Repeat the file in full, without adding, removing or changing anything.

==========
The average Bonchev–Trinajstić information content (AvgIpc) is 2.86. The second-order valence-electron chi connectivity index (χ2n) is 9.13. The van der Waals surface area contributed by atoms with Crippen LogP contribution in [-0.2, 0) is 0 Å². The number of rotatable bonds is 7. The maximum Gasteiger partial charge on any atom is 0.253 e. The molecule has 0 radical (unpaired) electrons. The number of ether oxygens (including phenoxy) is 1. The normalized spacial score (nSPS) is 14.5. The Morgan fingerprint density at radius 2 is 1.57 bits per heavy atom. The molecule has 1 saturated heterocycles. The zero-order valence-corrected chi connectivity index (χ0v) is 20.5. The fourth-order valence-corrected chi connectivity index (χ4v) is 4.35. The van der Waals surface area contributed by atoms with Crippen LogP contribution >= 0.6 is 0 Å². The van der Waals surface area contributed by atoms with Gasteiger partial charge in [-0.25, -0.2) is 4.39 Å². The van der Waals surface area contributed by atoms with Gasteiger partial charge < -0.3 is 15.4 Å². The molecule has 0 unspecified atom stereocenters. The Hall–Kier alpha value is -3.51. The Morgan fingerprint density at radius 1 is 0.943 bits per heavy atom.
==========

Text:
The average Bonchev–Trinajstić information content (AvgIpc) is 2.86. The second-order valence-electron chi connectivity index (χ2n) is 9.13. The van der Waals surface area contributed by atoms with Crippen LogP contribution in [-0.2, 0) is 0 Å². The number of rotatable bonds is 7. The maximum Gasteiger partial charge on any atom is 0.253 e. The molecule has 0 radical (unpaired) electrons. The number of ether oxygens (including phenoxy) is 1. The normalized spacial score (nSPS) is 14.5. The Morgan fingerprint density at radius 2 is 1.57 bits per heavy atom. The molecule has 1 saturated heterocycles. The zero-order valence-corrected chi connectivity index (χ0v) is 20.5. The fourth-order valence-corrected chi connectivity index (χ4v) is 4.35. The van der Waals surface area contributed by atoms with Crippen LogP contribution >= 0.6 is 0 Å². The van der Waals surface area contributed by atoms with Gasteiger partial charge in [-0.25, -0.2) is 4.39 Å². The van der Waals surface area contributed by atoms with Gasteiger partial charge < -0.3 is 15.4 Å². The molecule has 0 unspecified atom stereocenters. The Hall–Kier alpha value is -3.51. The Morgan fingerprint density at radius 1 is 0.943 bits per heavy atom.